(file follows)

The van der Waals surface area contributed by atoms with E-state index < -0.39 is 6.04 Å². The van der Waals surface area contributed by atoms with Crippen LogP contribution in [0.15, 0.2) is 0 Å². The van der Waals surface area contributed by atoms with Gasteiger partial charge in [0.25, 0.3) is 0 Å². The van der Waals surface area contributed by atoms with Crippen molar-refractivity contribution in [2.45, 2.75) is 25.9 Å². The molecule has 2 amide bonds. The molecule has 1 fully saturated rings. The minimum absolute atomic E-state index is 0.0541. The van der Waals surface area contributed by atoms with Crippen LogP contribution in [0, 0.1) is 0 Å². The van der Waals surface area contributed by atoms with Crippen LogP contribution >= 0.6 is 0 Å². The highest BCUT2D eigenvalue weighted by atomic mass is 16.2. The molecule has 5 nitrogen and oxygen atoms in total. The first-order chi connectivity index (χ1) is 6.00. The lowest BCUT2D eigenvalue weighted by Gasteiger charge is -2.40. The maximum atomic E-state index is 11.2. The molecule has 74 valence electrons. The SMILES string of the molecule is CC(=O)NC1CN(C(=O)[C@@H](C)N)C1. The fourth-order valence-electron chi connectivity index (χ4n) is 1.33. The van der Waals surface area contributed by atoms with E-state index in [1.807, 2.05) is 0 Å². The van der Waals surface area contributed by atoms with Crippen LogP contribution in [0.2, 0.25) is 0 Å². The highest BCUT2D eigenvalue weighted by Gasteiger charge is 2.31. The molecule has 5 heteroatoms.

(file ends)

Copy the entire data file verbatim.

The van der Waals surface area contributed by atoms with E-state index < -0.39 is 6.04 Å². The van der Waals surface area contributed by atoms with Crippen LogP contribution in [0.15, 0.2) is 0 Å². The van der Waals surface area contributed by atoms with Gasteiger partial charge in [0.25, 0.3) is 0 Å². The van der Waals surface area contributed by atoms with Crippen molar-refractivity contribution in [2.45, 2.75) is 25.9 Å². The molecule has 2 amide bonds. The molecule has 1 fully saturated rings. The minimum absolute atomic E-state index is 0.0541. The van der Waals surface area contributed by atoms with Crippen LogP contribution in [0, 0.1) is 0 Å². The van der Waals surface area contributed by atoms with Crippen LogP contribution >= 0.6 is 0 Å². The highest BCUT2D eigenvalue weighted by atomic mass is 16.2. The molecule has 5 nitrogen and oxygen atoms in total. The first-order chi connectivity index (χ1) is 6.00. The lowest BCUT2D eigenvalue weighted by Gasteiger charge is -2.40. The maximum atomic E-state index is 11.2. The molecule has 74 valence electrons. The SMILES string of the molecule is CC(=O)NC1CN(C(=O)[C@@H](C)N)C1. The fourth-order valence-electron chi connectivity index (χ4n) is 1.33. The van der Waals surface area contributed by atoms with E-state index in [1.807, 2.05) is 0 Å². The van der Waals surface area contributed by atoms with Crippen LogP contribution in [0.2, 0.25) is 0 Å². The highest BCUT2D eigenvalue weighted by Gasteiger charge is 2.31. The molecule has 5 heteroatoms.